There have been products that reflect heat, such as electric blankets for years, but inventors in Gorodetsky’s lab and others have been improving these inventions through bio-inspired engineering. Their hope is to develop larger scale models of the unique material, now that a smaller prototype has been successfully engineered.
UCI Graduate Programs Receive Top U.S. News Rankings
“U.S. News and World Report” published its annual graduate school ranking last month. Fifteen UC Irvine schools, departments and programs were ranked in the top 50 schools among public institutions and overall.
The criminology doctorate program was ranked third overall.
UCI School of Law was ranked seventh among public institutions and 21st overall. They are also sixth among publics and 13th overall for clinical training, eighth among publics and 21st overall for intellectual property law and top 13 in the law school diversity index.
The Department of Chemistry is eighth among publics and 20th overall. Its organic chemistry graduate program is third among publics and 10th overall. The inorganic chemistry graduate program is seventh among publics and 15th overall.
The Sue and Bill Gross School of Nursing was named 43rd among publics and 66th overall.
The Francisco J. Ayala School of Biology is 12th among publics and 33rd overall.
The School of Education is 14th among publics and 24th overall.
The Henry Samueli School of Engineering is ranked 21st among publics and 35th overall.
The Paul Merage School of Business is 21st among publics and 42nd overall.
For research, the School of Medicine research is ranked 22nd among publics and 46th overall.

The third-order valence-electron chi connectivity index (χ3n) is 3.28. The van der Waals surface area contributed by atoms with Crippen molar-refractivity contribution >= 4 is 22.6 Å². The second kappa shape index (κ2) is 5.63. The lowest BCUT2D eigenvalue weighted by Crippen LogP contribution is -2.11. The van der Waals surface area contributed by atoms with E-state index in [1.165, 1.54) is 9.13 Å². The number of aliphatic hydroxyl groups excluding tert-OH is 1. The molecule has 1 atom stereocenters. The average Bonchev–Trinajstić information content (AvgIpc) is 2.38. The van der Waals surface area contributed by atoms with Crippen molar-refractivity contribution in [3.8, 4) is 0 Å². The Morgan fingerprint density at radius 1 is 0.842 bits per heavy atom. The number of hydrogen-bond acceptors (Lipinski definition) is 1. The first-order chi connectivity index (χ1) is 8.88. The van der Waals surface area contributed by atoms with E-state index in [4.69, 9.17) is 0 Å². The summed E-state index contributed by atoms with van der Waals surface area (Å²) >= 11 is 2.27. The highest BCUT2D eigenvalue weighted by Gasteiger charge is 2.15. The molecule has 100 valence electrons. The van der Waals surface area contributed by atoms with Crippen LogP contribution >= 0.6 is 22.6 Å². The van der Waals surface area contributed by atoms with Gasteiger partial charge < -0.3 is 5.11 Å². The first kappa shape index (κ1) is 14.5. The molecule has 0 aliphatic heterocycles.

The computer science program is 15th among publics and 30th overall.
UCI physics is ranked 16th among public schools and 28th overall.
Mathematics is 21st among publics and 39th overall.
UCI’s part-time MBA program is ranked 19th among publics and 32nd overall.
UCI Nuclear Nonproliferation Research
Research done at UCI on nuclear emissions, specifically neutrinos and antineutrinos, will play a significant role in the Advanced Instrumentation Testbed initiative (AIT), which works towards creating and testing technology to increase nuclear security.
Neutrinos, whose discovery is co-credited to the founding dean of UCI’s School of Physical Science, Frederick Reines, is expected to be used to study emissions. AIT co-spokesman Mark Vagins, UCI professor of physics & astronomy said to UCI News, “Nuclear reactors produce vast numbers of antineutrinos; they are the only type of reactor emission that cannot be shielded or attenuated. But they can be detected. Therein lies an opportunity.”
The research is a collaboration between laboratories in the U.S. and U.K. A 3,500-ton detector, called Watchman, is expected to be built at Boulby Underground Laboratories, a U.K. government-funded science facility.
The detector is expected to be operational by 2023 and will be used to detect antineutrinos with a technique pioneered by UCI’s Vagins. The research is expected to contribute to future international agreements concerning nuclear weapons.
UCI Professor Named National Academy of Sciences Fellow
The National Academy of Sciences named a UCI associate sociology professor as its 2018 Kavli Fellow.
Jennifer B. Kane was recognized for her research in social inequality, population health, fertility and family.
Kane participated as a fellow in the 29th Annual Kavli Frontiers of Science Symposium at the Arnold and Mabel Beckman Center this past February.
Presentations centered around topics including bio-interfaces, green chemistry, pathogens and 3D genomes.